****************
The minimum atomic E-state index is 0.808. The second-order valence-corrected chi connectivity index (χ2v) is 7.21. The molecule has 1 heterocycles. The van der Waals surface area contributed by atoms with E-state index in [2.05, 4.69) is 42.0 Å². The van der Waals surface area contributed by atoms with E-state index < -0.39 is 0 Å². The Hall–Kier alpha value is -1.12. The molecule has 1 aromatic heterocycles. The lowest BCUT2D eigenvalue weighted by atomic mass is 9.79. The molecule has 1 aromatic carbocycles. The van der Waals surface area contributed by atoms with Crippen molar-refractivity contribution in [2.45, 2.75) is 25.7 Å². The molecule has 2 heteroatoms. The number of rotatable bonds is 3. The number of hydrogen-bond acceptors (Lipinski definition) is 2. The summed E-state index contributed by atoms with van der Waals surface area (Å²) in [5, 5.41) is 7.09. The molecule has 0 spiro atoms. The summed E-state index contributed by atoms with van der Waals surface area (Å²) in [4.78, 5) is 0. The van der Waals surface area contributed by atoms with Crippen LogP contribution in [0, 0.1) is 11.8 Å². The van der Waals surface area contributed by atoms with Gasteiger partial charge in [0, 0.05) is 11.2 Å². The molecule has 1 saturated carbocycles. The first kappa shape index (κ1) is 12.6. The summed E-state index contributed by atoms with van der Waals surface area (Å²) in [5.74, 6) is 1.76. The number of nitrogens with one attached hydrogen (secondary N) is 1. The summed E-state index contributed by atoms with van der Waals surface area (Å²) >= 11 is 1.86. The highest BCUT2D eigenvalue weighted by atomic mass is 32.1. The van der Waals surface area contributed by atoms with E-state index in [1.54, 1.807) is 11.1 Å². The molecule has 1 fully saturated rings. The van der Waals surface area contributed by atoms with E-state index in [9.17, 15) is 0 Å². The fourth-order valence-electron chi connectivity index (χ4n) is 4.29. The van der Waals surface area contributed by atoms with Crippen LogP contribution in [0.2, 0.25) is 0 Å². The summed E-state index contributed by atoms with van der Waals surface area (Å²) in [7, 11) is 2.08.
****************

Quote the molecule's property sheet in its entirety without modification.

The minimum atomic E-state index is 0.808. The second-order valence-corrected chi connectivity index (χ2v) is 7.21. The molecule has 1 heterocycles. The van der Waals surface area contributed by atoms with E-state index in [2.05, 4.69) is 42.0 Å². The van der Waals surface area contributed by atoms with E-state index < -0.39 is 0 Å². The Hall–Kier alpha value is -1.12. The molecule has 1 aromatic heterocycles. The lowest BCUT2D eigenvalue weighted by atomic mass is 9.79. The molecule has 1 aromatic carbocycles. The van der Waals surface area contributed by atoms with Crippen molar-refractivity contribution in [2.45, 2.75) is 25.7 Å². The molecule has 2 heteroatoms. The number of rotatable bonds is 3. The number of hydrogen-bond acceptors (Lipinski definition) is 2. The summed E-state index contributed by atoms with van der Waals surface area (Å²) in [5, 5.41) is 7.09. The molecule has 0 spiro atoms. The summed E-state index contributed by atoms with van der Waals surface area (Å²) in [4.78, 5) is 0. The van der Waals surface area contributed by atoms with Crippen LogP contribution in [0, 0.1) is 11.8 Å². The van der Waals surface area contributed by atoms with Gasteiger partial charge in [0, 0.05) is 11.2 Å². The molecule has 1 saturated carbocycles. The first kappa shape index (κ1) is 12.6. The summed E-state index contributed by atoms with van der Waals surface area (Å²) in [5.74, 6) is 1.76. The number of nitrogens with one attached hydrogen (secondary N) is 1. The summed E-state index contributed by atoms with van der Waals surface area (Å²) >= 11 is 1.86. The highest BCUT2D eigenvalue weighted by atomic mass is 32.1. The van der Waals surface area contributed by atoms with E-state index in [1.54, 1.807) is 11.1 Å². The molecule has 1 fully saturated rings. The van der Waals surface area contributed by atoms with E-state index in [9.17, 15) is 0 Å². The fourth-order valence-electron chi connectivity index (χ4n) is 4.29. The van der Waals surface area contributed by atoms with Crippen LogP contribution in [0.2, 0.25) is 0 Å². The summed E-state index contributed by atoms with van der Waals surface area (Å²) in [7, 11) is 2.08.